But don’t the polls show that the majority of the country agree with this conservative religious agenda?

“Yes, they do.”

So what will the CHP do about it?

Again that disarming frankness.

“I have no idea. Despite all that has happened his [Erdogan’s] supporters still support him.”

Polling day in Istanbul

Voting is brisk at polling stations in Sisli, a middle-class area that is a stronghold of the secularist Republican People’s Party (CHP), shortly after polls open at 8.00am.

Most voters ready to speak to the media have cast their ballot for Ekmeleddin Ihsanoglu, the independent supported by the CHP, citing his honesty and his academic qualifications as reasons for backing him.

But not many are enthusiastic.

Ihsanoglu was secretary general of the Organisation of Islamic Cooperation until he decided to stand and some secularists find him a strange choice for their party to support.

“His past is more Islamic thoughts and I am not the right for that thinking,” comments Canzu, a finance worker, adding that she doubts he would stand up for the secular values of  Mustafa Kemal Atatürk.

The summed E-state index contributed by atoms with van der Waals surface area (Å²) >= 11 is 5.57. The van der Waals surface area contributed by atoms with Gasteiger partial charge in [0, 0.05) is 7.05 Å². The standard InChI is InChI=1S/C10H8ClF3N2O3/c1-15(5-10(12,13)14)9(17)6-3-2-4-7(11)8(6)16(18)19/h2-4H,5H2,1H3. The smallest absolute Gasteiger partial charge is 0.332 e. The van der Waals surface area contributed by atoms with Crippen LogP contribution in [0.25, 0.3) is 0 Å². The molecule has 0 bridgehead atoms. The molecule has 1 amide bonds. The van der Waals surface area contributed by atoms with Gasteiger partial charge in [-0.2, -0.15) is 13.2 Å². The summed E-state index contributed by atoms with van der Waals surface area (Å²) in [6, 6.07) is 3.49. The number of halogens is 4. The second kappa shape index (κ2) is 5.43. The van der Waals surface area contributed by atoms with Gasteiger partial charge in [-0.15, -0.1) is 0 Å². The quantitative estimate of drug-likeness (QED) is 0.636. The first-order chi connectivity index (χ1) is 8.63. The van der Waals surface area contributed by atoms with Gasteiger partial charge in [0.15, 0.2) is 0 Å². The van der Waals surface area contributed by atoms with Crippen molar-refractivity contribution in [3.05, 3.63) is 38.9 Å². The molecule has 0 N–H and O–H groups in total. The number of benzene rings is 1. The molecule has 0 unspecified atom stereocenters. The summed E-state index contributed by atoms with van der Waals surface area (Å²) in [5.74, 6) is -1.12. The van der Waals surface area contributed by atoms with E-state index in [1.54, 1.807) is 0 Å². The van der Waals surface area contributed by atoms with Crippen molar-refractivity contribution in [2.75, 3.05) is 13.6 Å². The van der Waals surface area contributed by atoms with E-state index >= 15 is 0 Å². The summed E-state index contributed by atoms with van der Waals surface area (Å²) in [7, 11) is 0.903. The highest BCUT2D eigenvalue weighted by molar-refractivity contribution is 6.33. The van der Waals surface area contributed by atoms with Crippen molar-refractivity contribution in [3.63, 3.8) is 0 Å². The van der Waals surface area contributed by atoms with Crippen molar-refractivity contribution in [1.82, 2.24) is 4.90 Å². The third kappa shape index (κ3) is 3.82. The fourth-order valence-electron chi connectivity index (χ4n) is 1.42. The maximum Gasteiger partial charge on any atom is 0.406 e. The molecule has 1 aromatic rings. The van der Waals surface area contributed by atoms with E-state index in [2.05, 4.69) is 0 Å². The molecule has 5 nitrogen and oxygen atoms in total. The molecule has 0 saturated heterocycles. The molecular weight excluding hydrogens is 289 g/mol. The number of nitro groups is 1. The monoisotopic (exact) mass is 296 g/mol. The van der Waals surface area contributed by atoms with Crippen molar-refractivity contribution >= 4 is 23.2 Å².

In Eyüp, a more socially mixed and politically divided area, Ihsanoglou voter Sacettin, a jeweller, found Ihsanoglu’s campaign lacklustre but blames the CHP and MHP.

“I think that the parties that support him should have been campaigning and it seemed as if he was alone,” he comments.

But he has turned out to vote anyway, afraid that Erdogan’s election would mean “fascism and dictatorship”.

Protective of their right to a secret ballot or discouraged by the men hovering and listening to people talking to the media, many voters decline to comment.

But a number are far from shy of saying that they had voted for Erdogan.

“It’s obvious, we have a leader and we vote for him,” says public employee Erdal. “We love him and so I voted for him.”

“He is a world leader, he cares for Muslims,” declares Mustafa a recent graduate, who seems on very friendly terms with the hoverers.

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Okmeydani Photo: Tony Cross

The run-down Okmeydani neighbourhood is home to members of Turkey’s minorities – Kurds, members of the Alevi sect, recent immigrants from central Asia and Africa.

Here the police are more aggressive, chasing me and my companions, Ugur and Ilyas, off the premises of one school where voting is taking place.